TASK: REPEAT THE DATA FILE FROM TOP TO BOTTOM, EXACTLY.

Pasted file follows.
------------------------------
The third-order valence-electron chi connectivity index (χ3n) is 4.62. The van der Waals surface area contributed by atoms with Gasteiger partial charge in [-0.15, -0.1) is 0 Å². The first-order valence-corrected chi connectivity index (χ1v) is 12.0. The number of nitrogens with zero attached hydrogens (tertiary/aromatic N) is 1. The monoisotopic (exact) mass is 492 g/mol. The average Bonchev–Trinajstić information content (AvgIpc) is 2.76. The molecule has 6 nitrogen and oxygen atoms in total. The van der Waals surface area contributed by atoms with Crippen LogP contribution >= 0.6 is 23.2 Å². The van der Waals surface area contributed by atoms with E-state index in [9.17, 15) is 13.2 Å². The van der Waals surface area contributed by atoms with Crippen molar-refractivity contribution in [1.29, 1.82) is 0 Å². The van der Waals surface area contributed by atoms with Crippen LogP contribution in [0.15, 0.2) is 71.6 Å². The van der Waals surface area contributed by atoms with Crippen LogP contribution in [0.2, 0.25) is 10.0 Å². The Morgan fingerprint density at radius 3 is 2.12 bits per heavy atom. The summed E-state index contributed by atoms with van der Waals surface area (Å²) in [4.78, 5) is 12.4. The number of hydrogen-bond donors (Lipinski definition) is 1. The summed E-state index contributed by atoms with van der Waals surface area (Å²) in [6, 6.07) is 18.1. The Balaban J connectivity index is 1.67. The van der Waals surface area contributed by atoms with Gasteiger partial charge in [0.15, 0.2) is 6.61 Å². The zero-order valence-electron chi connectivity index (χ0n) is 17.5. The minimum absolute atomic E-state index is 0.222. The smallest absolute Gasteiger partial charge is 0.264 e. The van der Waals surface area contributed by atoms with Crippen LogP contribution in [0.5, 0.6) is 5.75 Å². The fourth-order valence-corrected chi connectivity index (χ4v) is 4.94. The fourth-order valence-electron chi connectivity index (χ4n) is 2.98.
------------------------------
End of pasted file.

The third-order valence-electron chi connectivity index (χ3n) is 4.62. The van der Waals surface area contributed by atoms with Gasteiger partial charge in [-0.15, -0.1) is 0 Å². The first-order valence-corrected chi connectivity index (χ1v) is 12.0. The number of nitrogens with zero attached hydrogens (tertiary/aromatic N) is 1. The monoisotopic (exact) mass is 492 g/mol. The average Bonchev–Trinajstić information content (AvgIpc) is 2.76. The molecule has 6 nitrogen and oxygen atoms in total. The van der Waals surface area contributed by atoms with Crippen LogP contribution >= 0.6 is 23.2 Å². The van der Waals surface area contributed by atoms with E-state index in [9.17, 15) is 13.2 Å². The van der Waals surface area contributed by atoms with Crippen molar-refractivity contribution in [1.29, 1.82) is 0 Å². The van der Waals surface area contributed by atoms with Crippen LogP contribution in [0.15, 0.2) is 71.6 Å². The van der Waals surface area contributed by atoms with Crippen LogP contribution in [0.2, 0.25) is 10.0 Å². The Morgan fingerprint density at radius 3 is 2.12 bits per heavy atom. The summed E-state index contributed by atoms with van der Waals surface area (Å²) in [4.78, 5) is 12.4. The number of hydrogen-bond donors (Lipinski definition) is 1. The summed E-state index contributed by atoms with van der Waals surface area (Å²) in [6, 6.07) is 18.1. The Balaban J connectivity index is 1.67. The van der Waals surface area contributed by atoms with Gasteiger partial charge in [0.15, 0.2) is 6.61 Å². The zero-order valence-electron chi connectivity index (χ0n) is 17.5. The minimum absolute atomic E-state index is 0.222. The smallest absolute Gasteiger partial charge is 0.264 e. The van der Waals surface area contributed by atoms with Crippen LogP contribution in [0.5, 0.6) is 5.75 Å². The fourth-order valence-corrected chi connectivity index (χ4v) is 4.94. The fourth-order valence-electron chi connectivity index (χ4n) is 2.98.